ABU DHABI / WASHINGTON // Five years ago, Saba Ahmed, a Pakistan-born American Muslim, was running for the US congress as a Democrat. Today, she is a proud supporter of Donald Trump.
“He’s an outsider, he has the leadership experience,” says Saba, 31, a lawyer for the US patent and trademark office who switched to the Republican Party in 2012.
Saba’s decision to vote for Mr Trump seems astonishing. The Republican presidential candidate is infamous for his anti-Muslim and anti-immigrant rhetoric on the campaign trail, with many accusing him of using these communities as a populist punch bag. In December, he proposed banning Muslims from entering the US altogether.
Yet Saba is among a surprising number of American Muslims who say they will back the billionaire tycoon in next month’s presidential elections. In a poll of almost 2,000 registered Muslim voters carried out in March by the Council on American-Islamic Relations (Cair), 11 per cent said they supported Mr Trump, while data collected by the polling and research company Gallup throughout July and August showed that 9 per cent of American Muslims had a favourable view of the candidate.
The Cair poll showed that when it came to the most important issue of concern for Muslim voters, Islamophobia ranked the highest for Muslim Democrats (27 per cent) followed by the economy (19 per cent).
For Muslim Republicans, however, the economy ranked highest (38 per cent) followed by Islamophobia (14 per cent).
These statistics ring true for Saba, who says Mr Trump’s “economic policies and how he’s going to be turning around Washington DC”, are what most concern her.
Saba, who lives just outside the capital, switched from the Democratic Party to the Republican Party after realising during her congressional campaign that she could not defend herself as “pro-choice” on the issue of abortion and that “a lot of liberal values conflicted with Islamic values”.
She admits that a lot of people are surprised by her decision to support Mr Trump given his controversial comments regarding Muslims. But she has no concerns.
“I know [a ban on Muslims is] very much illegal and unconstitutional. I know it’ll never be enacted. And furthermore, even Donald Trump has backed out of it,” says Saba.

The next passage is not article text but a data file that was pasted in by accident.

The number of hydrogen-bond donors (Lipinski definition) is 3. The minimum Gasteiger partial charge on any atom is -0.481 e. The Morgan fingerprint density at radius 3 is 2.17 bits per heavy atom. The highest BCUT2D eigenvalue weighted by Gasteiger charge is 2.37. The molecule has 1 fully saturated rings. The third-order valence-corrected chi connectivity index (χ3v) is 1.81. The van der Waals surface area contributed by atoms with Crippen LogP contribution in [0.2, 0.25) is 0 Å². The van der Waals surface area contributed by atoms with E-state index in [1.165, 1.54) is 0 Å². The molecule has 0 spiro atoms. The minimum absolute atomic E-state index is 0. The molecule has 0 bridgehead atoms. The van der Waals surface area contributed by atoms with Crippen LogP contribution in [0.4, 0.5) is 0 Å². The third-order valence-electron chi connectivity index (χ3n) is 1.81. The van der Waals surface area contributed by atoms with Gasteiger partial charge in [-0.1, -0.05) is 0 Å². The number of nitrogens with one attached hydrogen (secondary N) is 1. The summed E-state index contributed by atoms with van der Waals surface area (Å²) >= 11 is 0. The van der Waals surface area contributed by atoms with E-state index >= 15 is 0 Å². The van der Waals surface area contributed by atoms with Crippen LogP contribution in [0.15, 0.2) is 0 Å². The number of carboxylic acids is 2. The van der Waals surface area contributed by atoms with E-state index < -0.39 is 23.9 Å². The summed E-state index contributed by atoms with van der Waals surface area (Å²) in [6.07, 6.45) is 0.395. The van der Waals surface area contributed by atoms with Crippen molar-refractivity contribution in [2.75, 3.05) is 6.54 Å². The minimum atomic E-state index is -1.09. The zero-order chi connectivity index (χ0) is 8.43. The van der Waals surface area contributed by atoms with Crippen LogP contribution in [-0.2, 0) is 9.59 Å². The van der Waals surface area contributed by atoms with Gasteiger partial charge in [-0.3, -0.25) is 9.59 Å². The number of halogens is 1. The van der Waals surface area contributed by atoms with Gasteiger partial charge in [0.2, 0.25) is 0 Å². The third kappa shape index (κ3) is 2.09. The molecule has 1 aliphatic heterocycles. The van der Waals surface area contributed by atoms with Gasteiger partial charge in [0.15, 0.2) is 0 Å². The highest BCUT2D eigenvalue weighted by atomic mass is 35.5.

In July, Mr Trump appeared to tone down his position, saying the US must “immediately suspend immigration from any nation that has been compromised by terrorism” until proven vetting mechanisms have been put in place. However, he later said he saw this as an “expansion” not a “rollback” of his original proposal to ban all Muslims from entering the country.
Another American Muslim who is vocal about his support for Mr Trump is Sajid Tarar, 56, who came to the US in 1986 as a law student and now lives in Baltimore. Like Saba, he was born in Pakistan and appears to epitomise the American dream, with three children at esteemed universities and a fourth child who he proudly says is the seventh best squash player in the US in the under-13 category.
Mr Trump’s “outsider” status also appeals to Sajid, who describes himself as “part of the angry Americans, those who are very disappointed with the political structure of the US, with the state of democracy in the country right now”.
He sees Mr Trump, with his disdain for political correctness and self-proclaimed US$10 billion (Dh36.7bn) plus fortune, as the answer to a democracy that has “become a rich man’s club” and to a “lawless society” where people “have no respect for police”.
Sajid, who says he has supported some Democratic candidates in the past but leaned towards the Republican Party for most of his American life, is particularly concerned at what he sees as a lack of foreign policy under president Barack Obama.
“I want a strong leader who can restore American respect all over the world,” he says. “Our allies are scared, people are laughing at us.”
Sajid also seems unconcerned by Mr Trump’s anti-Muslim rhetoric. He, too, says that banning one religion from the US is against the constitution and believes that what Mr Trump really meant by his proposed ban on Muslims was the necessity for a “detailed vetting process ... Since he is not a politician, he says something and then [comes] up with an explanation later.”